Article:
Modi government‘s crackdown on the NGOs receiving foreign funds have augmented the long existing tensions between the two amidst the fear that the government’s watch over the NGOs are increasing.
In a strong move against the NGOs, the Centre has cancelled the registrations of nearly 9, 000 of such foreign funded non - governmental organisations for violating the Foreign Contribution Regulation Act (FCRA) citing that they failed to file the annual returns. NGOs like Greenpeace, Ford Foundation, Gates Foundation and several others have been targeted and their bank accounts were frozen. These organizations would be barred from receiving foreign funds. There are around 40, 000 registered non-governmental organizations in India half of which are foreign-funded. For the NGO Greenpeace, only a small portion of their donation comes from abroad. The government claimed that the organization had “prejudicially affected the economic interest of the state”. The Ford Foundation was also among the NGOs targeted. Based in New York, it funds programs in India to improve the livelihood of the poor and advocates economic, social rights and women’s reproductive health. Another NGO, Sabrang trust run by human rights activist Teesta Setalvad and Javed Anand was also targeted by the Modi government. Setalvad had fought for the rights of victims of the 2002 communal riots in Gujarat during which Modi was the Chief Minister.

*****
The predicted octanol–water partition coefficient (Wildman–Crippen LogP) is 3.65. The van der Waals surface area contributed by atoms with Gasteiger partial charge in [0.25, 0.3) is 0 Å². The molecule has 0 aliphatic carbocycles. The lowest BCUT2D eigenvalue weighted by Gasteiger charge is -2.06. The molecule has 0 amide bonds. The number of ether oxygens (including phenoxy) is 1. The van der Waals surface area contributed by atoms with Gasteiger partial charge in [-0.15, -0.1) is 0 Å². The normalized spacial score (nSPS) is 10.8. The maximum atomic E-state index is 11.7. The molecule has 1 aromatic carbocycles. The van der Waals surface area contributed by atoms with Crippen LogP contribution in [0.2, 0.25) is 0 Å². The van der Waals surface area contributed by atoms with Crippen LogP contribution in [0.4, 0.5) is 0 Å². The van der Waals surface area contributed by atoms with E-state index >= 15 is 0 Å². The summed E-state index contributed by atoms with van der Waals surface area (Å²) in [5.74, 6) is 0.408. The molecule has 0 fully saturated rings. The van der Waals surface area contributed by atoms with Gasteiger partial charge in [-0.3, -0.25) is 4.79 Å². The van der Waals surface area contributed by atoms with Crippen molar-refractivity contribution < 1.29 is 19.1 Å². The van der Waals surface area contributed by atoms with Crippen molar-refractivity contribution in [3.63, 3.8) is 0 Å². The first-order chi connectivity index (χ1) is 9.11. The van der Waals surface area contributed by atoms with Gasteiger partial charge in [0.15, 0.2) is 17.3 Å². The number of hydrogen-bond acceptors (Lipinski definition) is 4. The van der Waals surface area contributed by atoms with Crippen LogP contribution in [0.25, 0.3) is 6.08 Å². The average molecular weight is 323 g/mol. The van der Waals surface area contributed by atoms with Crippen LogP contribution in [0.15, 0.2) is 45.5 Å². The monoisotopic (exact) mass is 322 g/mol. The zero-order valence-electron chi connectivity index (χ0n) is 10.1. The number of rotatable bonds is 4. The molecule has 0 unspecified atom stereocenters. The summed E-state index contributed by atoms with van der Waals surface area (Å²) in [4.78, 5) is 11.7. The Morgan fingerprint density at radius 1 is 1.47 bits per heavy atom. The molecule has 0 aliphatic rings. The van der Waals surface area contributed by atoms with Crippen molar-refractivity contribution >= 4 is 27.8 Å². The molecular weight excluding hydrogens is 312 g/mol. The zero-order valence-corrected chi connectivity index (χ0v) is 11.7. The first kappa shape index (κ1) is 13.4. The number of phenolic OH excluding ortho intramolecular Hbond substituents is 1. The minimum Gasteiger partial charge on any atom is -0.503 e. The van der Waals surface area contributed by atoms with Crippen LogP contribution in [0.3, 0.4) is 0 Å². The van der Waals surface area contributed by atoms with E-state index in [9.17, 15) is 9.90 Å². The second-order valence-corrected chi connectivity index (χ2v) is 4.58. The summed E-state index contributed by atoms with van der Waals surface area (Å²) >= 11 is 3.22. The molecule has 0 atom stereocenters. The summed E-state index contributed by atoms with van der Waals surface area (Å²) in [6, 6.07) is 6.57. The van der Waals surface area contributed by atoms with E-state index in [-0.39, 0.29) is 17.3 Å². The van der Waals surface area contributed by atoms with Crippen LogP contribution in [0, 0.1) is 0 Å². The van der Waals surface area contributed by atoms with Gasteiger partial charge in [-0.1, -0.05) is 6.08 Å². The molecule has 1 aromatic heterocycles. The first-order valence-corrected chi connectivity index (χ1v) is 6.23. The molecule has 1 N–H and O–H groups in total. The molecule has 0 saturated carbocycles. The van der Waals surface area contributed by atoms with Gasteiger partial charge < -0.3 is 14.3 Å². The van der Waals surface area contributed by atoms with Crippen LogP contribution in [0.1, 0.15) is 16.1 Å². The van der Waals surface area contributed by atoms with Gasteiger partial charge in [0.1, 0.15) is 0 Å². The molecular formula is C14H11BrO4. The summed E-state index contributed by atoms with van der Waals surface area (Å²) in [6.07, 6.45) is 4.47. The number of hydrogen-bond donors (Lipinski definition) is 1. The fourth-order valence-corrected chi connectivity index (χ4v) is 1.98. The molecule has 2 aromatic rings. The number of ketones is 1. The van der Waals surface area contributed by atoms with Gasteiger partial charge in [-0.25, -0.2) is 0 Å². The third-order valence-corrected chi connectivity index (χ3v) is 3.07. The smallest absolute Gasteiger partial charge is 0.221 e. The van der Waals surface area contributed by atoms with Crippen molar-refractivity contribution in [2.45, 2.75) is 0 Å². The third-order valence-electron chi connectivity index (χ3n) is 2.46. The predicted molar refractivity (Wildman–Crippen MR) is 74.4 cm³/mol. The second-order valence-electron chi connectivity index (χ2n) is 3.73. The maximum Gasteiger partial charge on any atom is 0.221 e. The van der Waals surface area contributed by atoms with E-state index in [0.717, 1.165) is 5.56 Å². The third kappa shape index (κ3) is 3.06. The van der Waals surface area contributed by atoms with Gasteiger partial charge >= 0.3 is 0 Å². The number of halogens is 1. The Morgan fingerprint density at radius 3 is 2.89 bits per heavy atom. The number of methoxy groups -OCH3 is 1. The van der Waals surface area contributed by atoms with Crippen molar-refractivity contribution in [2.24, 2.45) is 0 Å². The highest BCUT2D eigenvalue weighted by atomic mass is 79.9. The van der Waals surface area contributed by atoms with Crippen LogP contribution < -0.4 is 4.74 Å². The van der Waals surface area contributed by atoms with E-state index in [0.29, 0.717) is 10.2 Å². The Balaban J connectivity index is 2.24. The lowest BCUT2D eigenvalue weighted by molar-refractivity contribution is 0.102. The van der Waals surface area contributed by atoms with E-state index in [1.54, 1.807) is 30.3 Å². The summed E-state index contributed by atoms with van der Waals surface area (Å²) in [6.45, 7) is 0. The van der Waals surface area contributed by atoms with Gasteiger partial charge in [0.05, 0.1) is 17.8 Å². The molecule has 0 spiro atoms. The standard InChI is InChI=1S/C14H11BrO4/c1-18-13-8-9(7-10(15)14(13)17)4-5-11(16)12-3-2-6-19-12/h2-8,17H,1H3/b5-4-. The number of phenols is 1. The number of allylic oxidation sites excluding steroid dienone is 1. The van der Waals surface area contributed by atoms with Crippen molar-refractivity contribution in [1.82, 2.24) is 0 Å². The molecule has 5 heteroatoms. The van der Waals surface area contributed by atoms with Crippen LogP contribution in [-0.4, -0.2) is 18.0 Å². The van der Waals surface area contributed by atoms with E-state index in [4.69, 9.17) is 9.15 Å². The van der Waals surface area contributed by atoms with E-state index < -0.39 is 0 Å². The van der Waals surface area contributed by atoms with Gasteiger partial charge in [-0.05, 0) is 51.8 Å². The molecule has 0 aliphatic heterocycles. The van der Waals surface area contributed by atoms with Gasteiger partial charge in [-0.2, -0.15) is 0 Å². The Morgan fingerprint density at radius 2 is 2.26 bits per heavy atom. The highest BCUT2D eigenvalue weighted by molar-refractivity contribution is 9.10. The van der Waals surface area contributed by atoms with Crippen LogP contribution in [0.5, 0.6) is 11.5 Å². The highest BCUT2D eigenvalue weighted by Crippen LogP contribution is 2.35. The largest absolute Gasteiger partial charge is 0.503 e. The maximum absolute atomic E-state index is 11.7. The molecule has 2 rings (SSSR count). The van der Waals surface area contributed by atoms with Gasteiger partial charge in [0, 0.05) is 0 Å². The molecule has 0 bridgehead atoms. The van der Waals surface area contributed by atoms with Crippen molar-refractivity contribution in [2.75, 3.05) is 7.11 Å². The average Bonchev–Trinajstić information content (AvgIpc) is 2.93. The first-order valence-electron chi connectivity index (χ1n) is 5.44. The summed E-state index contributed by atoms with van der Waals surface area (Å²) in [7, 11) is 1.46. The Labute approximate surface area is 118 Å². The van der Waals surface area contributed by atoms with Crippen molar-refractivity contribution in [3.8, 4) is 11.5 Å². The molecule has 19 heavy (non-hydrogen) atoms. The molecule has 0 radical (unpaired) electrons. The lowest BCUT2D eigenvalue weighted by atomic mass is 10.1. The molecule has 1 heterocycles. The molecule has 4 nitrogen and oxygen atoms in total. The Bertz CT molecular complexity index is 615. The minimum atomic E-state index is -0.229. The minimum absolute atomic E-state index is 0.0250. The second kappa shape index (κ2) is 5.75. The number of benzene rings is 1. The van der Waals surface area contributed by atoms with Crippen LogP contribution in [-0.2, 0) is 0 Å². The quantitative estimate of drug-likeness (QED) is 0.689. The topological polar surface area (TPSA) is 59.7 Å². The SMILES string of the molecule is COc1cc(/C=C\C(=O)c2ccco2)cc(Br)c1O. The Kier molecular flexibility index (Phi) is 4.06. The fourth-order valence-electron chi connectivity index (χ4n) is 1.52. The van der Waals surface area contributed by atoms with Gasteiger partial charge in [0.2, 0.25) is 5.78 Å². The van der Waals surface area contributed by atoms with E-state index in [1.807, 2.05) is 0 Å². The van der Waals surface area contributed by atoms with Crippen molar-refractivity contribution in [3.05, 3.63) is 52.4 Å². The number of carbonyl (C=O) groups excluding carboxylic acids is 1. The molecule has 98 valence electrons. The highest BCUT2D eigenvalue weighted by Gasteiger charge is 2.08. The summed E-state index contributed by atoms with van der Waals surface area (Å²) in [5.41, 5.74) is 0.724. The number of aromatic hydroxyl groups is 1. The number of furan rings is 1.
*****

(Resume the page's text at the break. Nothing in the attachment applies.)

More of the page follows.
The various allegations against these non- governmental organizations include failing to comply with the existing rules, refusing to file the details, hampering developmental activities and even carrying out religious conversions. The accusations are either false or half truths. The fact that some of these registered NGOs doesn’t function righteously couldn’t be neglected. The attempt of the Modi government to hunt down these specific organizations that strive hard to protect the environment or fight for human rights is not justifiable. The efforts to muzzle them down are due to the clandestine corporate and communal interests. The government moves against these NGOs stem from prejudice. US Ambassador Richard Varma had critisised the action against the foreign-funded organizations. There should be a transparency in the activities and financial dealings of the NGOs. But cancelling the license for not paying the annual returns is purely a retaliatory action. Numerous such organizations in the country are usually given time to resolve the issues when they fail to do so. BJP and other political parties never submit their accounts. The present NDA government is tagging along the previous UPA government.
The NGOs are hunted down because they stand with the people who are driven away from their homes by the government who nurture the corporate interest along with the politicians who resist and suppress any opposition against them. Targeting the NGOs is also moving against the right to disagree, protests and also the constitutional right to congregate. The activists are dubbed as traitors with some of them even tortured in prisons. These non-governmental organizations have contributed towards the formation of several important pro-public laws in the country like the Right to Information Act, the National Rural Employment Guarantee Act and the National Food Security Act. Therefore the Centre’s move against these NGOs would only adversely affect the people.